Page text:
Ep: 2b Facebook and Psychology

This isn't a lecture.  It's a friendly conversation about stuff that matters with a smart person.  Forget Dr. Phil or Dr. Laura, we chat with a real Ph.D. type psychologist, Dr. Betsi Little-Van Fossen, Chair and Professor of Psychology at Trinity Lutheran College.  She's not the kind that does therapy, nor the kind that can prescribe us medication.  But psychologists can stare into your soul, even if you are just listening to a podcast; so be warned.  She might do consulting with lawyers about jury selection too.  

We start by asking her about the psychology of good and evil to follow up on some issues from episode one.  If Aristotle is right that virtue is cultivated through habits we need when faced by rapid ethical chalenges, virtue ethics seems to be the only good empirical solution to the problems of human behavior under certain conditions that tend to create evil actions in people.  Here we mention a fun but out of the way London regional attraction: Chislehurst Caves.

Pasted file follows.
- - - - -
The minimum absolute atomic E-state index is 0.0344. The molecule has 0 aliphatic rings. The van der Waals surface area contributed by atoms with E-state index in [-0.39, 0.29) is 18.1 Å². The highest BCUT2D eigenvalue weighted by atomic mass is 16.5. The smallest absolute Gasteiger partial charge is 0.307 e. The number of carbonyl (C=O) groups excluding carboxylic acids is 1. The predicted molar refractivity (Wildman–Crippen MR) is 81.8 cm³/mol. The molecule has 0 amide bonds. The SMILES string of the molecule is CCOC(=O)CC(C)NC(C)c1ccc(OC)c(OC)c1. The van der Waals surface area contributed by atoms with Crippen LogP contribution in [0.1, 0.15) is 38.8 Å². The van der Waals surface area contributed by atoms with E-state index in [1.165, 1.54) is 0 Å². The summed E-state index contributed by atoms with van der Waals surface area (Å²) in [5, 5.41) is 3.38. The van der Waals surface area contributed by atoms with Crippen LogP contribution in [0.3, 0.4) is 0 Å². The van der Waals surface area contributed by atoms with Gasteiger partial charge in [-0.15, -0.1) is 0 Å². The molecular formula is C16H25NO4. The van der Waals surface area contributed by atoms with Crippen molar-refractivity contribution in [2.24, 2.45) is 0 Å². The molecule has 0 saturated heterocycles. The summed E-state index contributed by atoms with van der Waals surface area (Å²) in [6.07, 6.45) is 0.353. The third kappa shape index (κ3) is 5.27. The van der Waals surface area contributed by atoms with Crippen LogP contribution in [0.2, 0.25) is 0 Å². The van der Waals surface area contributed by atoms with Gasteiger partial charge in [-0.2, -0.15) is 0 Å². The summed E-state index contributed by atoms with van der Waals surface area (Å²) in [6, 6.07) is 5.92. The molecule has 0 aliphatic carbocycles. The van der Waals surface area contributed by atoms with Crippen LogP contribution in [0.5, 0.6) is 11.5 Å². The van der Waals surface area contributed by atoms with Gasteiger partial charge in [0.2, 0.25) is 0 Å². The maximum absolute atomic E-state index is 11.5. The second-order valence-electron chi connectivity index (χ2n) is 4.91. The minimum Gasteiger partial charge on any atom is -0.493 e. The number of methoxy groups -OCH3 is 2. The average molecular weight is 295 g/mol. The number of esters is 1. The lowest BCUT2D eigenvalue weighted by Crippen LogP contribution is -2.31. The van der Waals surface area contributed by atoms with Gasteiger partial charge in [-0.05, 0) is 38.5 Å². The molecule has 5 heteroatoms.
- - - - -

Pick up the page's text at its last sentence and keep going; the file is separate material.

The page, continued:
After this shorter segment on good and evil, we discuss how all this relates to our world that is interconnected but in a digital fashion.  We discuss three experiments but don't go into full detail, so after the show you might want to check out three fascinating experiments: the Stanford prison experiment, the Milgram experiment, and the Darley and Batson Good Samaritan experiment.  Dr. Van Fossen discusses the diagnostic manual and Jeff's possible personality problems.  She tells us if dating websites work.  Dan explains what "catfishing" is online. We hear about the self-confident Philip Zimbardo (see this TED talk he did) and the dances he brought into existence in midwestern universities.  Arguably, these issues of psychology are closely connected to our interest in the nature of virtue and how to apply it to real world problems.  

Please forgive the technology snag with the online discussion with our guest.  We will fix the problem for next time, but it only affects the first split second of some of Dr. Little's statements.  But we think you'll agree that the lively conversation comes across well overall.